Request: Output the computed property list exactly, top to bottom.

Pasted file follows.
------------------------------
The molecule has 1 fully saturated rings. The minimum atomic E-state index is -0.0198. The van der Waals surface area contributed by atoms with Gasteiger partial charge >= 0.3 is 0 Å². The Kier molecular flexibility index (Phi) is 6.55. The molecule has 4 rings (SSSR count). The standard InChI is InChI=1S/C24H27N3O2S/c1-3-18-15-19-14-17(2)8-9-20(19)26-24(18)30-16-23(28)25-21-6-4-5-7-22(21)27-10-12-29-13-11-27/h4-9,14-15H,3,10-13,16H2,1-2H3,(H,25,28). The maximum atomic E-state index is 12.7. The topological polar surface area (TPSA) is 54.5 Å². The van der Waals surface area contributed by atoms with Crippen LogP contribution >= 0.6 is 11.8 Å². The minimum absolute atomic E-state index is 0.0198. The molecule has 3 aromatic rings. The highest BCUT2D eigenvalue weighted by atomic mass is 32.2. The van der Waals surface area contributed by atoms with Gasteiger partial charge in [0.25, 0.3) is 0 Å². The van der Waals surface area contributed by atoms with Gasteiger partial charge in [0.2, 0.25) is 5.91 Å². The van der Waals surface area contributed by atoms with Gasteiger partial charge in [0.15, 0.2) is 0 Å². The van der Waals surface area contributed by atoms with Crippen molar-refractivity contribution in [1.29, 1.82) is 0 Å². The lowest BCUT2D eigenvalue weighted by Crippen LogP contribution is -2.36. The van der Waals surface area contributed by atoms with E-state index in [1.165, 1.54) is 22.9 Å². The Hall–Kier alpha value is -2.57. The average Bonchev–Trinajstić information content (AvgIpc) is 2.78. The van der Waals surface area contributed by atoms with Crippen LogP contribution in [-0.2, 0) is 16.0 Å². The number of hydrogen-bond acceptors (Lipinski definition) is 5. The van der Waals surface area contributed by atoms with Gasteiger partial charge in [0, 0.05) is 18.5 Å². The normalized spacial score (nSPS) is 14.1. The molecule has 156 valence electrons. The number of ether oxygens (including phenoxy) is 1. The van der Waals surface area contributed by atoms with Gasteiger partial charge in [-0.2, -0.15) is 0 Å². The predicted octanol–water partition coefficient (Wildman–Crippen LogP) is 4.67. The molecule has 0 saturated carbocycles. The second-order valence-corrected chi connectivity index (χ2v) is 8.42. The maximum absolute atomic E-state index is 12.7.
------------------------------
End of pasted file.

The molecule has 1 fully saturated rings. The minimum atomic E-state index is -0.0198. The van der Waals surface area contributed by atoms with Gasteiger partial charge >= 0.3 is 0 Å². The Kier molecular flexibility index (Phi) is 6.55. The molecule has 4 rings (SSSR count). The standard InChI is InChI=1S/C24H27N3O2S/c1-3-18-15-19-14-17(2)8-9-20(19)26-24(18)30-16-23(28)25-21-6-4-5-7-22(21)27-10-12-29-13-11-27/h4-9,14-15H,3,10-13,16H2,1-2H3,(H,25,28). The maximum atomic E-state index is 12.7. The topological polar surface area (TPSA) is 54.5 Å². The van der Waals surface area contributed by atoms with Crippen LogP contribution >= 0.6 is 11.8 Å². The minimum absolute atomic E-state index is 0.0198. The molecule has 3 aromatic rings. The highest BCUT2D eigenvalue weighted by atomic mass is 32.2. The van der Waals surface area contributed by atoms with Gasteiger partial charge in [0.25, 0.3) is 0 Å². The van der Waals surface area contributed by atoms with Gasteiger partial charge in [0.2, 0.25) is 5.91 Å². The van der Waals surface area contributed by atoms with Gasteiger partial charge in [0.15, 0.2) is 0 Å². The van der Waals surface area contributed by atoms with Crippen molar-refractivity contribution in [1.29, 1.82) is 0 Å². The lowest BCUT2D eigenvalue weighted by Crippen LogP contribution is -2.36. The van der Waals surface area contributed by atoms with E-state index in [1.165, 1.54) is 22.9 Å². The Hall–Kier alpha value is -2.57. The average Bonchev–Trinajstić information content (AvgIpc) is 2.78. The van der Waals surface area contributed by atoms with Crippen LogP contribution in [-0.2, 0) is 16.0 Å². The number of hydrogen-bond acceptors (Lipinski definition) is 5. The van der Waals surface area contributed by atoms with Gasteiger partial charge in [0, 0.05) is 18.5 Å². The normalized spacial score (nSPS) is 14.1. The molecule has 156 valence electrons. The number of ether oxygens (including phenoxy) is 1. The van der Waals surface area contributed by atoms with Gasteiger partial charge in [-0.2, -0.15) is 0 Å². The predicted octanol–water partition coefficient (Wildman–Crippen LogP) is 4.67. The molecule has 0 saturated carbocycles. The second-order valence-corrected chi connectivity index (χ2v) is 8.42. The maximum absolute atomic E-state index is 12.7.